In the subsequent phase III ATLAS TIMI 51 trial, 15 526 patients within 7 days of hospitalisation for ACS were randomly treated with twice-daily doses of either 2.5 or 5 mg rivaroxaban versus placebo. In this study, 50% of patients had NSTE-ACS and ∼40% of patients were not treated with PCI or CABG for index event. In this trial, twice-daily 2.5 mg rivaroxaban was associated with significantly reduced primary end point of composite of CV death, MI or stroke (9.1% vs 10.7%, p=0.02), and death from CV causes (2.7% vs 4.1%, p=0.002) or from any cause (2.9% vs 4.5%, p=0.002) compared with placebo. Rivaroxaban therapy was associated with increased TIMI major bleeding not associated with CABG with both doses but with fewer fatal bleeding events occurred in patients treated with twice-daily 2.5 mg dose compared with 5 mg dose (0.1% vs 0.4%, p=0.04). In patients with NSTE-ACS, efficacy and safety outcomes were similar to overall trial results.33 Based on the favourable outcomes, rivaroxaban is approved in the European Union to prevent atherothrombotic events after an ACS (NSTE-ACS or STEMI) and the recommended dose is 2.5 mg that should be coadministered with 75–100 mg aspirin alone or with 75–100 mg aspirin plus 75 mg daily clopidogrel or a standard daily dose of ticlopidine. Rivaroxaban therapy should be initiated immediately after stabilisation of ACS events (including revascularisation), but ≥24 h after hospitalisation and at the time parenteral anticoagulation would normally be discontinued. Extending duration beyond 1 year should be done on individual basis. Since potent P2Y12 inhibitors such as ticagrelor and prasugrel are associated with an increased bleeding risk compared with clopidogrel, and there is an absence of clinical experience with the latter combinations, it is not advisable at this time to add rivaroxaban to ticagrelor or prasugrel ± aspirin. Moreover, the ATLAS trial primarily studied the effect of rivaroxaban added to clopidogrel + aspirin.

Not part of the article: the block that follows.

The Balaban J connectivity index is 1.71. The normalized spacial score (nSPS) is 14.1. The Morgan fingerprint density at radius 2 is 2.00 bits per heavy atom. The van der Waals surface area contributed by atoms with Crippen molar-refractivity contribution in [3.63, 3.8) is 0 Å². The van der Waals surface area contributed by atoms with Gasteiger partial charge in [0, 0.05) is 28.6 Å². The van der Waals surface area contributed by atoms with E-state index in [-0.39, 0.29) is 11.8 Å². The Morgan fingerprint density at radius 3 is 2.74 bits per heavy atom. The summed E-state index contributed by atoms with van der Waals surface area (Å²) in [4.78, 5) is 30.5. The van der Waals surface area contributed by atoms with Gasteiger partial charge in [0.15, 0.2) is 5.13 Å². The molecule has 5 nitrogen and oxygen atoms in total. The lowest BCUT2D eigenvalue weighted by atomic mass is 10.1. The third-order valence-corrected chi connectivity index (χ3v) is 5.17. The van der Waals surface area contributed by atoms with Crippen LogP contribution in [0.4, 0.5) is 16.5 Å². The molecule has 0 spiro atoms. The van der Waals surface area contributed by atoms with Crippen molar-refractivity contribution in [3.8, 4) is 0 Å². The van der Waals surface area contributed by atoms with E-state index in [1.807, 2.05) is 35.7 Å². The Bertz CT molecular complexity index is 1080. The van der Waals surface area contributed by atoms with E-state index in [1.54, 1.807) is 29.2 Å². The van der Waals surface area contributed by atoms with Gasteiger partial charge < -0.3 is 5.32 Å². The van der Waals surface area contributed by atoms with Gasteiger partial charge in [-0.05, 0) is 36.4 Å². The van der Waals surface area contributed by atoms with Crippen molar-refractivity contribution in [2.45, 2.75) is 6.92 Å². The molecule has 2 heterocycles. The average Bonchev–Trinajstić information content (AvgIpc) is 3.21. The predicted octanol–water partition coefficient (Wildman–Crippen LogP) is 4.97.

Duration of antithrombotic therapy for medically managed NSTEMI
Since medically managed NSTEMI patients are inherently at high risk for long-term recurrent event occurrences and are at even higher risk than patients managed with PCI, determination of optimal duration of antithrombotic therapy is important.3–5 However, unlike studies of patients treated with stenting, there are less large-scale randomised trial data available from clinical trials enrolling only medically managed patients. Based on the results of the CURE trial, 1 year DAPT with aspirin and clopidogrel is recommended irrespective of the management strategy.11 In a recent meta-analysis undergoing stenting, extended DAPT was associated with significantly reduced MI and stent thrombosis, but at the expense of more major bleeding and increased all-cause death among stented patients.34 In the TRILOGY ACS trial, an investigation solely enrolling patients with NSTE-ACS managed medically, overall prasugrel was associated with a similar primary efficacy end point and severe and intracranial bleeding. In a time-dependent analysis of recurrent events using a 12-month landmark time point, a significant interaction with treatment and time was observed with a divergence of treatment effect after 12 months of therapy among patients under the age of 75 years (p=0.02). The risk of recurrent ischaemic events in the prasugrel group was lower after 12 months (HR for <12 months, 0.94 (95% CI 0.79 to 1.12), vs HR for ≥12 months, 0.64 (95% CI 0.48 to 0.86)). The latter observation was consistent for both primary and component end points and was more evident in patients who had angiography done for ACS and anatomic coronary disease was confirmed.15 ,35